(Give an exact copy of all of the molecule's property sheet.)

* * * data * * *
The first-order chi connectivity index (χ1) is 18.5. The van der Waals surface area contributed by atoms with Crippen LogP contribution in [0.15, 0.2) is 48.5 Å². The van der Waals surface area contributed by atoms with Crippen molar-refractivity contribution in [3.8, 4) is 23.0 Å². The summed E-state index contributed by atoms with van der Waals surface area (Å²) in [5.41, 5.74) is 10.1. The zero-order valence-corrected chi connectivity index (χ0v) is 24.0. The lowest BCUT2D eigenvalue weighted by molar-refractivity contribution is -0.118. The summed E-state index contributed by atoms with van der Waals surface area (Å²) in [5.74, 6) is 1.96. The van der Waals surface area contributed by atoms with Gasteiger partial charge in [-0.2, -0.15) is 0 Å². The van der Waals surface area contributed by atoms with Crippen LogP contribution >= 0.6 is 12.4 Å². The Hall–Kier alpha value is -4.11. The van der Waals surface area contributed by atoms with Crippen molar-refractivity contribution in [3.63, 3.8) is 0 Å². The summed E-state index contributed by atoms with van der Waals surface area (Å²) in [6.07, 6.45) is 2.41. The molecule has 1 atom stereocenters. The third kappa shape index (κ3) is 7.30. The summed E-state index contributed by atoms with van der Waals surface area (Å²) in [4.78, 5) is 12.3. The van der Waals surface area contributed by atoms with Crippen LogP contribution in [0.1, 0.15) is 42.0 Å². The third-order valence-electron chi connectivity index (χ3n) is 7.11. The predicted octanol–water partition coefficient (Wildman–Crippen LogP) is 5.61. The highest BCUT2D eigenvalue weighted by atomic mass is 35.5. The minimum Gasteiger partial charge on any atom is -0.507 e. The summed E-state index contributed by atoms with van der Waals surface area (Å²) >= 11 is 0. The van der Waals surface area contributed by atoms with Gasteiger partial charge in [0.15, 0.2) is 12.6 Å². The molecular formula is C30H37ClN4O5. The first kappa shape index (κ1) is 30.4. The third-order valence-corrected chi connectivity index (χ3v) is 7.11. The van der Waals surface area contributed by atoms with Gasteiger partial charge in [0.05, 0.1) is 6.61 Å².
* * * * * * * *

The first-order chi connectivity index (χ1) is 18.5. The van der Waals surface area contributed by atoms with Crippen LogP contribution in [0.15, 0.2) is 48.5 Å². The van der Waals surface area contributed by atoms with Crippen molar-refractivity contribution in [3.8, 4) is 23.0 Å². The summed E-state index contributed by atoms with van der Waals surface area (Å²) in [5.41, 5.74) is 10.1. The zero-order valence-corrected chi connectivity index (χ0v) is 24.0. The lowest BCUT2D eigenvalue weighted by molar-refractivity contribution is -0.118. The summed E-state index contributed by atoms with van der Waals surface area (Å²) in [5.74, 6) is 1.96. The van der Waals surface area contributed by atoms with Gasteiger partial charge in [-0.2, -0.15) is 0 Å². The van der Waals surface area contributed by atoms with Crippen LogP contribution >= 0.6 is 12.4 Å². The Hall–Kier alpha value is -4.11. The van der Waals surface area contributed by atoms with Crippen molar-refractivity contribution in [3.63, 3.8) is 0 Å². The summed E-state index contributed by atoms with van der Waals surface area (Å²) in [6.07, 6.45) is 2.41. The molecule has 1 atom stereocenters. The third kappa shape index (κ3) is 7.30. The summed E-state index contributed by atoms with van der Waals surface area (Å²) in [4.78, 5) is 12.3. The van der Waals surface area contributed by atoms with Crippen LogP contribution in [0.1, 0.15) is 42.0 Å². The third-order valence-electron chi connectivity index (χ3n) is 7.11. The predicted octanol–water partition coefficient (Wildman–Crippen LogP) is 5.61. The highest BCUT2D eigenvalue weighted by atomic mass is 35.5. The minimum Gasteiger partial charge on any atom is -0.507 e. The summed E-state index contributed by atoms with van der Waals surface area (Å²) >= 11 is 0. The van der Waals surface area contributed by atoms with Gasteiger partial charge in [0.15, 0.2) is 12.6 Å². The molecular formula is C30H37ClN4O5. The first kappa shape index (κ1) is 30.4. The third-order valence-corrected chi connectivity index (χ3v) is 7.11. The van der Waals surface area contributed by atoms with Gasteiger partial charge in [0.05, 0.1) is 6.61 Å².